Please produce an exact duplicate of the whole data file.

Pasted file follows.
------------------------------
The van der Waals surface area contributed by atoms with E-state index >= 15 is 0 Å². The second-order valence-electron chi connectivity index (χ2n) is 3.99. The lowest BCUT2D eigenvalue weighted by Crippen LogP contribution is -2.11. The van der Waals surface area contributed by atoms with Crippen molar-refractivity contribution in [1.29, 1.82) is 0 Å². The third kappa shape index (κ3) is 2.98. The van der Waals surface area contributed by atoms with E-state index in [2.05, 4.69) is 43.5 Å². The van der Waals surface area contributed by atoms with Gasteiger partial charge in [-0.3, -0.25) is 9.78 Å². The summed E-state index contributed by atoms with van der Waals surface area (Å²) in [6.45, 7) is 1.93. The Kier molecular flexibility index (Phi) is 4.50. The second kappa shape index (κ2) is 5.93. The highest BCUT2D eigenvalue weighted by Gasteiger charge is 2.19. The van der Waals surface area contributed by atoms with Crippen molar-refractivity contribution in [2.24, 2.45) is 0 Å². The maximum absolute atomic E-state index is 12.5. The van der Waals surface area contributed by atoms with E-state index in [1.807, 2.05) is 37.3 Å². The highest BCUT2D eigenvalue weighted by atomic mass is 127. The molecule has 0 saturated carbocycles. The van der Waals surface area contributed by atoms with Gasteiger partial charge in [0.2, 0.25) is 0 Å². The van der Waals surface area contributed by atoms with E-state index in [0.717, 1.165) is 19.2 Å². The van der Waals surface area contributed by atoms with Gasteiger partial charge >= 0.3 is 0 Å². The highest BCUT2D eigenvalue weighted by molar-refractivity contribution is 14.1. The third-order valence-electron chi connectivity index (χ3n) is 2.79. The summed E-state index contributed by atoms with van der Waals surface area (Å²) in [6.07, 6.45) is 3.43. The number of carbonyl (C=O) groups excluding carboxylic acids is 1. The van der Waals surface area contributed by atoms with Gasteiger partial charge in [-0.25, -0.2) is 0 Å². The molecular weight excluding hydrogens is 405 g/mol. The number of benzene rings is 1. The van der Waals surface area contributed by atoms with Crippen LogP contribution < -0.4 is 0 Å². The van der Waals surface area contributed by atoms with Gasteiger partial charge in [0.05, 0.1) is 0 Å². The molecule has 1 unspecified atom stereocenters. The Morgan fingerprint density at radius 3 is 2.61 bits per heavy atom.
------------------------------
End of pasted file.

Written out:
The van der Waals surface area contributed by atoms with E-state index >= 15 is 0 Å². The second-order valence-electron chi connectivity index (χ2n) is 3.99. The lowest BCUT2D eigenvalue weighted by Crippen LogP contribution is -2.11. The van der Waals surface area contributed by atoms with Crippen molar-refractivity contribution in [1.29, 1.82) is 0 Å². The third kappa shape index (κ3) is 2.98. The van der Waals surface area contributed by atoms with E-state index in [2.05, 4.69) is 43.5 Å². The van der Waals surface area contributed by atoms with Gasteiger partial charge in [-0.3, -0.25) is 9.78 Å². The summed E-state index contributed by atoms with van der Waals surface area (Å²) in [6.45, 7) is 1.93. The Kier molecular flexibility index (Phi) is 4.50. The second kappa shape index (κ2) is 5.93. The highest BCUT2D eigenvalue weighted by Gasteiger charge is 2.19. The van der Waals surface area contributed by atoms with Crippen molar-refractivity contribution in [2.24, 2.45) is 0 Å². The maximum absolute atomic E-state index is 12.5. The van der Waals surface area contributed by atoms with E-state index in [1.807, 2.05) is 37.3 Å². The highest BCUT2D eigenvalue weighted by atomic mass is 127. The molecule has 0 saturated carbocycles. The van der Waals surface area contributed by atoms with Gasteiger partial charge in [0.2, 0.25) is 0 Å². The van der Waals surface area contributed by atoms with E-state index in [0.717, 1.165) is 19.2 Å². The van der Waals surface area contributed by atoms with Gasteiger partial charge >= 0.3 is 0 Å². The highest BCUT2D eigenvalue weighted by molar-refractivity contribution is 14.1. The third-order valence-electron chi connectivity index (χ3n) is 2.79. The summed E-state index contributed by atoms with van der Waals surface area (Å²) in [6.07, 6.45) is 3.43. The number of carbonyl (C=O) groups excluding carboxylic acids is 1. The van der Waals surface area contributed by atoms with Gasteiger partial charge in [-0.25, -0.2) is 0 Å². The molecular weight excluding hydrogens is 405 g/mol. The number of benzene rings is 1. The van der Waals surface area contributed by atoms with Crippen LogP contribution < -0.4 is 0 Å². The van der Waals surface area contributed by atoms with Gasteiger partial charge in [0.05, 0.1) is 0 Å². The molecule has 1 unspecified atom stereocenters. The Morgan fingerprint density at radius 3 is 2.61 bits per heavy atom.